By Scarlette Quille
I live in the United States. I am not a member of law enforcement or a government agency. I am like most of you reading this. I am a mom, a daughter, a sister, someone who likes a cold drink and good laughs. I am also a teacher — just like you.
You may not get paid for your role in shaping youth as I do. You may not even particularly like kids. Heck, you may not have signed up for this shit. Like it or not, as an adult living in a community you are a teacher. You are a lesson to those around you. I think somehow as a society we have forgotten this. We say, “Oh, thank God he/she doesn’t have kids,” when another adult is caught doing something unsavory in the community. Somehow, the choice to not bear children softens the severity of deplorable or unsafe behavior. Getting a DUI is bad, but it is somehow worse if you have kids? Wearing revealing clothes is OK, unless you are a parent. Right?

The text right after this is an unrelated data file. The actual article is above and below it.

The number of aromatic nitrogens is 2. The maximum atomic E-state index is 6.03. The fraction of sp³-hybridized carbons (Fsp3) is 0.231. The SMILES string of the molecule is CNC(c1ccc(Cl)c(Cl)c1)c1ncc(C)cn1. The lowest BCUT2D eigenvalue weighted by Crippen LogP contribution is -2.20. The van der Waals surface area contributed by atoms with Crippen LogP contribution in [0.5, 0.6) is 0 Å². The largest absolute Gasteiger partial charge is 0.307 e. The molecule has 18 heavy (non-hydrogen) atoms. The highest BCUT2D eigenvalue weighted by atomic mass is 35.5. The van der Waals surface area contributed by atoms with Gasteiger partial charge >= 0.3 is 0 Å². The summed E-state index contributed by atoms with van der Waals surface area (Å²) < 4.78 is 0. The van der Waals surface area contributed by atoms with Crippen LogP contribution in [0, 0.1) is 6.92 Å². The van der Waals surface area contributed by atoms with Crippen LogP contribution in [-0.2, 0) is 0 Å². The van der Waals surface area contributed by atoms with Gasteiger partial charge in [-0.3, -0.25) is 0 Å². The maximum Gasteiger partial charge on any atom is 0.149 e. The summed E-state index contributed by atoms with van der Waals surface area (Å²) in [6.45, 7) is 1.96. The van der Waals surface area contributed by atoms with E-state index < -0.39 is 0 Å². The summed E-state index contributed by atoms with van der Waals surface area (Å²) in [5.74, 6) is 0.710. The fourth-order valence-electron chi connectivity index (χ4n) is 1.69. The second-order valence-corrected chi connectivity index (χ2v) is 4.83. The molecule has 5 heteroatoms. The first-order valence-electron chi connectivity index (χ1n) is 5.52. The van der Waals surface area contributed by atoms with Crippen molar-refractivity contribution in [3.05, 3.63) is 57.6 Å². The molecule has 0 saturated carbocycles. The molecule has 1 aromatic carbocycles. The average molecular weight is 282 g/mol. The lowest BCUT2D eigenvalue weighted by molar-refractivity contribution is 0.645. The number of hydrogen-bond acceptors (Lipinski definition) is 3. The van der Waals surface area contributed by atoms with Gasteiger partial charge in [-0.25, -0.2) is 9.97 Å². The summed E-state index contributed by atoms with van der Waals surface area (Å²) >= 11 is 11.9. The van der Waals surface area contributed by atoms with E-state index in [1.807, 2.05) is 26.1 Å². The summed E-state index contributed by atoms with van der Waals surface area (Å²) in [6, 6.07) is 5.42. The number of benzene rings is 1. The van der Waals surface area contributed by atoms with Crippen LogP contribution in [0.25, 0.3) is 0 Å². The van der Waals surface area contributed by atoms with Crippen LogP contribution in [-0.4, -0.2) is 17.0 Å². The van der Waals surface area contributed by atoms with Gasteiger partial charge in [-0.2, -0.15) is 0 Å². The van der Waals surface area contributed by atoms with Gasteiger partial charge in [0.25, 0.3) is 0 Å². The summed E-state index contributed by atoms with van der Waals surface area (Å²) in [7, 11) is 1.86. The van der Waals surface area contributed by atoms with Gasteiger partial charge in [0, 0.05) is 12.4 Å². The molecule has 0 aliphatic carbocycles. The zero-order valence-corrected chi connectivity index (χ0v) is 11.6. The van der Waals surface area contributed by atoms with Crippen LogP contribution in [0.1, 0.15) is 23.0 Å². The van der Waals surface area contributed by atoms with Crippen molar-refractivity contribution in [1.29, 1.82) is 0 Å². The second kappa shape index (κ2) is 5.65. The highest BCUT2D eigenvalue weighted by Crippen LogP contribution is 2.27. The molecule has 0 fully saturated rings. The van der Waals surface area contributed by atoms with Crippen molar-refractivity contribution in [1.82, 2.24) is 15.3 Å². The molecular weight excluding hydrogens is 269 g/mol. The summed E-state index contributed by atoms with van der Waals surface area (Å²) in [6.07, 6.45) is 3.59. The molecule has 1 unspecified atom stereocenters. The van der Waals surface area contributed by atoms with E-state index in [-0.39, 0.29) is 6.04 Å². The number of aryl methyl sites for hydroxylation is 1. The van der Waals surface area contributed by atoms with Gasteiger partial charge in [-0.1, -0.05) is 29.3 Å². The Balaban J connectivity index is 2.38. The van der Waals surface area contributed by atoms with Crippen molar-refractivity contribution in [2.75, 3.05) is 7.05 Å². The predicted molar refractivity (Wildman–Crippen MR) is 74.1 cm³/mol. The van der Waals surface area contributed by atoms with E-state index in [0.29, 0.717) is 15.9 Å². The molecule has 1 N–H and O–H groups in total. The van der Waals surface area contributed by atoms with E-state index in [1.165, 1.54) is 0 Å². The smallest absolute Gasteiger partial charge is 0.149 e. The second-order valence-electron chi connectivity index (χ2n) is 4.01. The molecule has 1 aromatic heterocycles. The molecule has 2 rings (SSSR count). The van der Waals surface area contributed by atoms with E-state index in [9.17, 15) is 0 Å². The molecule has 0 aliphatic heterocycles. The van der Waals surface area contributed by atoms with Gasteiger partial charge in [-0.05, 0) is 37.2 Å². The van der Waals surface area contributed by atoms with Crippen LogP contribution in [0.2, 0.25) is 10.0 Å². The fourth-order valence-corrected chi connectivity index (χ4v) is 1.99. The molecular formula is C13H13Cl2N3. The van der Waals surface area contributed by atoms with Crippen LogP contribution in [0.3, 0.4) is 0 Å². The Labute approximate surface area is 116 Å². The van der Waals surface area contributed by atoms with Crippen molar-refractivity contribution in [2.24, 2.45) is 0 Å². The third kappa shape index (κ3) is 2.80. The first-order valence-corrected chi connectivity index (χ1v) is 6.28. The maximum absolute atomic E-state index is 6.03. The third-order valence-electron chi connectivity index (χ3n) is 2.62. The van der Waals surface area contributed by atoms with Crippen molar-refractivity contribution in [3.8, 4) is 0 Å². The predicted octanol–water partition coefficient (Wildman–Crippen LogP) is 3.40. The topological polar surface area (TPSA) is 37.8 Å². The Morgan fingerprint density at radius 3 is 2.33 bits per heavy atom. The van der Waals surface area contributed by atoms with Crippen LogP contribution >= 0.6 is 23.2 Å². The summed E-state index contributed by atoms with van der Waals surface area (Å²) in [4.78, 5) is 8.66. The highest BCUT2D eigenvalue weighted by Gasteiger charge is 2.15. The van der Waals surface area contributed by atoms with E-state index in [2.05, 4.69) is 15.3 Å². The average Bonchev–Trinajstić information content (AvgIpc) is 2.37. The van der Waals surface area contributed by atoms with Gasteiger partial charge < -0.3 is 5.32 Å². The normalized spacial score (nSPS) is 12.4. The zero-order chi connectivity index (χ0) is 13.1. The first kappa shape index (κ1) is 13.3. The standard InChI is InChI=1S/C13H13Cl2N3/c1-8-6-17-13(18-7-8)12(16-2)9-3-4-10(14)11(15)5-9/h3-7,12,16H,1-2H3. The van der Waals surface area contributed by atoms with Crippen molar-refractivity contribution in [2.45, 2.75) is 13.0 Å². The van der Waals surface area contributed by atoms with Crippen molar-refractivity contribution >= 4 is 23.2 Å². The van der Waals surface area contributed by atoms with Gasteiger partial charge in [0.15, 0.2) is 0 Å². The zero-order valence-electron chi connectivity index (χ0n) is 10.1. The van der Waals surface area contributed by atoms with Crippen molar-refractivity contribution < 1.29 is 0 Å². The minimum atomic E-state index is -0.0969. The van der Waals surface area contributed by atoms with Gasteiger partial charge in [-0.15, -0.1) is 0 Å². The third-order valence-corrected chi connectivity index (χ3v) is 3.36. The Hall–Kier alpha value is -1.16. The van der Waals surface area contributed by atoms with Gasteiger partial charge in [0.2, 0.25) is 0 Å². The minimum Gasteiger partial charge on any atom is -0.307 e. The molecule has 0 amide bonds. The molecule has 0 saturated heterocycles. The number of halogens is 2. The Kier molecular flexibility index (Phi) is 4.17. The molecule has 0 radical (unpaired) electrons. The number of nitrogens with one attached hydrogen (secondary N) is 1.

Wrong. Adults, we are all teachers, every single one of us, and we are doing a piss-poor job of teaching our children, the future of our country, how to peacefully exist within a community. We set the example. We are horrified about teen suicide, smartphone usage and social media misuse, but we participate. We sling insults and point the finger of blame in the other direction. We rant, we bully, we don’t put down our phones. That’s the example we are setting for our kids. Is it surprising that they feel angry? Confused? You could be the best parent in the world, but sooner or later your kid is exposed to the outside world and other adults, and guess what? Your children are paying attention to those adults. That dude down the street with the sweet truck and revolving door of girlfriends, he seems a lot cooler than dad. Maybe he is cooler than dad, maybe he always says “hi” or lets your kid walk his dog. You won’t even let your kid have a dog.